Elena del Rivero’s Grids and Stains: Aesthetic and Political Site Specificity

Author: Prof. John Tyson, Art History

Side view of a red and white flag hanging from a railing.
Elena del Rivero (Spanish, b. 1949)
Letter from Home (Suffrage), 2019 
3.8 x 5.2 ft (117 x 150 cm)
Installation view, Grossmann Gallery, Healey Library, UMass Boston.
Copyright Elena del Rivero. Photograph by Jon Bakos.

Since the beginning of the semester, one of Elena del Rivero’s monstrous dishtowels, titled Letter from Home (Suffrage), has been on display in the Grossmann Gallery of the Joseph P. Healey Library at UMass Boston.  Visible from the fourth and fifth floors of the library, the flag-artwork is presented on campus as part of the Arts on the Point public art program, directed by University Hall Gallery Director Sam Toabe. Del Rivero’s flag is one of nineteen with an identical design (in a range of different sizes) that have been, are, or will be flying across the United States. The number of flags references the Nineteenth Amendment to the United States Constitution, which legislated women’s right to vote in 1920. Del Rivero recognizes the de facto shortcomings of the change in legislation and the ongoing issues of enfranchisement with the stained forms on her work.

In addition to referencing American politics, Letter from Home (Suffrage) plants a flag in aesthetic territory. The dishtowel-banner alludes to a longer history of geometric abstraction within modern art and architecture. The grid of Letter from Home (Suffrage) recalls the basic structure of the Brutalist architecture of the Healey Library where it is installed; indeed, by this redoubling, it prompts illuminating reflections on the host site. Curiously, the library’s architect Harry Weese links our Columbia Point campus to the infrastructure of the District of Columbia.

Weese designed many of the Metro stations in the nation’s capital. Even as the dishtowel shares the geometries of these institutional structures, it markedly contrasts with the cold, rigid rationalism they communicate. In contradistinction, del Rivero’s use of a more humbly scaled, besmirched matrix tacitly advocates for a distinct logic: she celebrates human use and interaction with the grid.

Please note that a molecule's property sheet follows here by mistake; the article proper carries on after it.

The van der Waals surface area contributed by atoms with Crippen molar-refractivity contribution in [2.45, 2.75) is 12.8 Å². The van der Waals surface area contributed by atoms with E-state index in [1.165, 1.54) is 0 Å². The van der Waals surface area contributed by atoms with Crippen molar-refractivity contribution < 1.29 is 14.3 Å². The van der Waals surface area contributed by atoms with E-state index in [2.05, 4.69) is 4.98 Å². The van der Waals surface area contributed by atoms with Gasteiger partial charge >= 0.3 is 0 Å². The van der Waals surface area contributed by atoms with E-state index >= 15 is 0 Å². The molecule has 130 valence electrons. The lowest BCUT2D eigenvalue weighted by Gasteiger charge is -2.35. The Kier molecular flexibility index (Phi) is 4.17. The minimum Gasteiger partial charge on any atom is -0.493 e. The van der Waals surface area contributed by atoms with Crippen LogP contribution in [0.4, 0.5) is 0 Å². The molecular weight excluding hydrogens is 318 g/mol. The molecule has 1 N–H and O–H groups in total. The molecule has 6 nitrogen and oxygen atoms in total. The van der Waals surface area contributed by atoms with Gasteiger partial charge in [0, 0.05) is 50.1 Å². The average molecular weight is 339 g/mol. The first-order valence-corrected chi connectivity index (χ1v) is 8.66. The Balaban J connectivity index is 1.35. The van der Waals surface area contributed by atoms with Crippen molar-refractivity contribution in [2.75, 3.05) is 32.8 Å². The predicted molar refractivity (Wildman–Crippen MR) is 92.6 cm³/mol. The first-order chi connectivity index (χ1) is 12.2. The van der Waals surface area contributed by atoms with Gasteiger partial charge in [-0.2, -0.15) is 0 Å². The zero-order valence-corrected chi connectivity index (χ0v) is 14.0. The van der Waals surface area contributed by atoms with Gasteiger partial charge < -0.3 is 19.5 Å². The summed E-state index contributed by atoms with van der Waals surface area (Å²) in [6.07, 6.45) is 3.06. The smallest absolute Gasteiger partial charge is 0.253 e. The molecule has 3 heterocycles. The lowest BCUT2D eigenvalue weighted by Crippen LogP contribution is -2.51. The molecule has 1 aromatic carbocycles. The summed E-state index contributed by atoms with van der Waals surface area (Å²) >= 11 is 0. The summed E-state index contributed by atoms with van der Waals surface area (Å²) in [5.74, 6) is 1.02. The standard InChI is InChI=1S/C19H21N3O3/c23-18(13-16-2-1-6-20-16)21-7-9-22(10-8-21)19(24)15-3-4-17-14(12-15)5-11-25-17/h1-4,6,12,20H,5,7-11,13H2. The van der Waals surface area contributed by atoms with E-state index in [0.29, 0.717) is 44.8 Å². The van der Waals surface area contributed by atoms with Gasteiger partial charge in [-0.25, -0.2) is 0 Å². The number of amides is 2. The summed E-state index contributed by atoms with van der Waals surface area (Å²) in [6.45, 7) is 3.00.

Furthermore, throughout the twentieth century many male artists, from Piet Mondrian to Max Bill to Jasper Johns, were heralded as “geniuses” for their employment of the grid as a central motif. By translating and transposing the form of a gridded dishtowel into the realm of (public) art, del Rivero underscores the fact that textiles used primarily by women–and considered to fall in the lower category of “craft”—formally anticipate “groundbreaking” innovations of the avant-garde. Her flag labors to wrest the grid from the hands of male modernists and suggest it is an emblem of fluidity instead. Equally, the stains on the flag recall the marks and techniques of modernist painters like Jackson Pollock, Kenneth Noland, Morris Louis, and Helen Frankenthaler, who infused their canvases with thinned-down paint. Thus, del Rivero’s project subtly asks us to revise the history of visual and material culture: Letter from Home (Suffrage) posits a reconsideration of gender binaries as well as hierarchies of cultural production between “art” and “craft.”

Beyond para-citing the grids of modern architecture and art, del Rivero’s dishtowel design also recalls the geometric bands and fields of actual flags. Most flags are condensers of a collective political or civic identity. Indicative of the weight of flags as symbols, we even pledge allegiance to the Stars and Stripes. Hence, in some sense, del Rivero’s banners unite the 19 diverse locations where they have been shown in a constellation of feminist politics. They ask us to dream of a yet-to-fully-exist (and perhaps always utopian) feminist political polity—as well as a corresponding imagined community who would rally around its flag. Nevertheless, raising a feminine-coded banner implicitly issues real calls to action too. Letter from Home (Suffrage) can be read as a reminder that engagement in our domestic politics is an urgent matter—a fact that increasingly rings true following the June 24, 2022, overturning of Roe v. Wade (1973).

Thus, the artwork calls attention to our nation’s broader aesthetic and political context as well as the specific site where it hangs, prompting curious audiences to consider United States history and investigate UMass Boston’s histories, herstories, and their stories.

University Archives and Special Collections houses construction photographs of Healey Library and the Columbia Point campus. Substantial holdings documenting feminist politics in Boston and Massachusetts include: